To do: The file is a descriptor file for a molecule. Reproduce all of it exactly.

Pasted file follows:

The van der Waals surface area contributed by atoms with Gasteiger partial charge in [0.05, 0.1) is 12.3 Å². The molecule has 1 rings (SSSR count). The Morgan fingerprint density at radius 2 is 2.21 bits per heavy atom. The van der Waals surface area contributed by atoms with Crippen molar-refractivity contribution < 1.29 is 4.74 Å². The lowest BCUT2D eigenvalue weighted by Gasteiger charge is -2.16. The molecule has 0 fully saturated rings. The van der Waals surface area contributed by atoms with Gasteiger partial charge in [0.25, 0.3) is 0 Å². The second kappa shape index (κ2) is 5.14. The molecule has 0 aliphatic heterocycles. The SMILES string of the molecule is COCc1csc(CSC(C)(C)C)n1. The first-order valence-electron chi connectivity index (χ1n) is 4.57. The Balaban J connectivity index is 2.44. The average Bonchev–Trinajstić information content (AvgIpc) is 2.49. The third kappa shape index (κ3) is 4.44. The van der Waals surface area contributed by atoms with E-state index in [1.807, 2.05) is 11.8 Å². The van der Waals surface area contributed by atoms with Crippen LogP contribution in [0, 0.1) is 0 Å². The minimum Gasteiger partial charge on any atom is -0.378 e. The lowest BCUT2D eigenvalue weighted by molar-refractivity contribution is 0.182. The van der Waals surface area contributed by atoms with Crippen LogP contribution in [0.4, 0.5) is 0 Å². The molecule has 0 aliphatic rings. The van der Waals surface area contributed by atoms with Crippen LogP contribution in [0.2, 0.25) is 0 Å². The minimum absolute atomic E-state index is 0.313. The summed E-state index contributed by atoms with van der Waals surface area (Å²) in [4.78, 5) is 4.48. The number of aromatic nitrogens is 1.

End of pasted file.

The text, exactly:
The van der Waals surface area contributed by atoms with Gasteiger partial charge in [0.05, 0.1) is 12.3 Å². The molecule has 1 rings (SSSR count). The Morgan fingerprint density at radius 2 is 2.21 bits per heavy atom. The van der Waals surface area contributed by atoms with Crippen molar-refractivity contribution < 1.29 is 4.74 Å². The lowest BCUT2D eigenvalue weighted by Gasteiger charge is -2.16. The molecule has 0 fully saturated rings. The van der Waals surface area contributed by atoms with Gasteiger partial charge in [0.25, 0.3) is 0 Å². The second kappa shape index (κ2) is 5.14. The molecule has 0 aliphatic heterocycles. The SMILES string of the molecule is COCc1csc(CSC(C)(C)C)n1. The first-order valence-electron chi connectivity index (χ1n) is 4.57. The Balaban J connectivity index is 2.44. The average Bonchev–Trinajstić information content (AvgIpc) is 2.49. The third kappa shape index (κ3) is 4.44. The van der Waals surface area contributed by atoms with E-state index in [1.807, 2.05) is 11.8 Å². The van der Waals surface area contributed by atoms with Crippen LogP contribution in [0, 0.1) is 0 Å². The minimum Gasteiger partial charge on any atom is -0.378 e. The lowest BCUT2D eigenvalue weighted by molar-refractivity contribution is 0.182. The van der Waals surface area contributed by atoms with Crippen LogP contribution in [0.4, 0.5) is 0 Å². The molecule has 0 aliphatic rings. The van der Waals surface area contributed by atoms with Crippen LogP contribution in [0.2, 0.25) is 0 Å². The minimum absolute atomic E-state index is 0.313. The summed E-state index contributed by atoms with van der Waals surface area (Å²) in [4.78, 5) is 4.48. The number of aromatic nitrogens is 1.